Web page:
Wear-Resistant Rock

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Science  12 Jul 2002:
Vol. 297, Issue 5579, pp. 159
DOI: 10.1126/science.297.5579.159b

Long-term erosion rates of hills and mountains range from highs of centimeters or more per year in active mountain belts such as the Himalayas to lows of a millimeter per year in stable cratons. It has been suggested that, in parts of Australia, prominent granite domes known as inselbergs have persisted for 100 million years, during which almost no erosion has occurred, preserving a Mesozoic erosion surface.

Bierman and Caffee measured the accumulation of cosmogenic nuclides in several inselbergs to determine their long-term erosion rate. These nuclides accumulate in a rock when it is exposed on the surface and bombarded by cosmic rays. The data imply that the tops of the inselbergs are eroding at rates as low as 0.3 mm per year, one of the lowest rates in the world. Nonetheless, this process is still fast enough that it is unlikely that a Mesozoic erosion surface has been preserved, and thus inselbergs are indeed dynamic landforms. However, because the tops of the inselbergs are eroding no faster (or even slower) than their sides and the valleys, it is likely that the dramatic topography has persisted over that time. — BH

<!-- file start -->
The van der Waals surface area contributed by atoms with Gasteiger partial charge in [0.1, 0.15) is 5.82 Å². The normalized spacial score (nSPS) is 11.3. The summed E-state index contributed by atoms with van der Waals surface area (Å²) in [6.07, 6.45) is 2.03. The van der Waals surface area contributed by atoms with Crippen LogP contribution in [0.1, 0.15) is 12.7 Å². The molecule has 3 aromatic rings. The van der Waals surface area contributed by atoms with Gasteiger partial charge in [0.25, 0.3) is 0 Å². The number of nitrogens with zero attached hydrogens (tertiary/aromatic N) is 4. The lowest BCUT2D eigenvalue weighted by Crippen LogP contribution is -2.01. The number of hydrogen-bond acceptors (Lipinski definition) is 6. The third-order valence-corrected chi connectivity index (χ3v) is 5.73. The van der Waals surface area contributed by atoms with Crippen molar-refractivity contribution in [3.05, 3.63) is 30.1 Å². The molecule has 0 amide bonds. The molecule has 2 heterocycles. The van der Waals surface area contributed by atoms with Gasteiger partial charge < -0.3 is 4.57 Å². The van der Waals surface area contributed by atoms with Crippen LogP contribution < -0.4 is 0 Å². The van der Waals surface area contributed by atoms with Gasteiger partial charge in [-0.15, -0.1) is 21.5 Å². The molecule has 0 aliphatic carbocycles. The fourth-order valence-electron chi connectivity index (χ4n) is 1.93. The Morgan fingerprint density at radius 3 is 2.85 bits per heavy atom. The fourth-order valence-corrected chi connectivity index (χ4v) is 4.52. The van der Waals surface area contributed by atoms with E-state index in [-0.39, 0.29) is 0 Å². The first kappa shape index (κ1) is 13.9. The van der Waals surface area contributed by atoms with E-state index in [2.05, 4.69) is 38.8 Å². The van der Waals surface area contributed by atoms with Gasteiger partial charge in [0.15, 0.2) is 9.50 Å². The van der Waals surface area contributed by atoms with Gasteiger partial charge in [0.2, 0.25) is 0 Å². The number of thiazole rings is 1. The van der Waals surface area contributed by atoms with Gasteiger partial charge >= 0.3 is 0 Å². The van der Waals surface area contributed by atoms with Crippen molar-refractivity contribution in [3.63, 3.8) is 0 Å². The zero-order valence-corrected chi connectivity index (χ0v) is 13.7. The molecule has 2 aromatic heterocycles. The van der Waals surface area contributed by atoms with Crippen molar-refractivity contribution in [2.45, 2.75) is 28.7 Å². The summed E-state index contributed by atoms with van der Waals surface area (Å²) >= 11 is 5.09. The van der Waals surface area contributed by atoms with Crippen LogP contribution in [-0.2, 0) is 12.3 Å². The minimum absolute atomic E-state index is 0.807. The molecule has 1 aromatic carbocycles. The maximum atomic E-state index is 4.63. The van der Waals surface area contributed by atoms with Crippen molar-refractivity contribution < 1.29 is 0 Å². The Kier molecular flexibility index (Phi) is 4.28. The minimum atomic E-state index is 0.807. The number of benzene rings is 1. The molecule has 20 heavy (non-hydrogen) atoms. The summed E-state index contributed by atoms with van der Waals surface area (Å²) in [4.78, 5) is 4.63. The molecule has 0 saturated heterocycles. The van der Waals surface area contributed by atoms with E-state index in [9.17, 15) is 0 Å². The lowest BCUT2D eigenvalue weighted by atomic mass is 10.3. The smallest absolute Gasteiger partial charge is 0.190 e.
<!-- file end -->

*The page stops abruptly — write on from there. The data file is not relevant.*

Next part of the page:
Geol. Soc. Am. Bull.114, 787 (2002).

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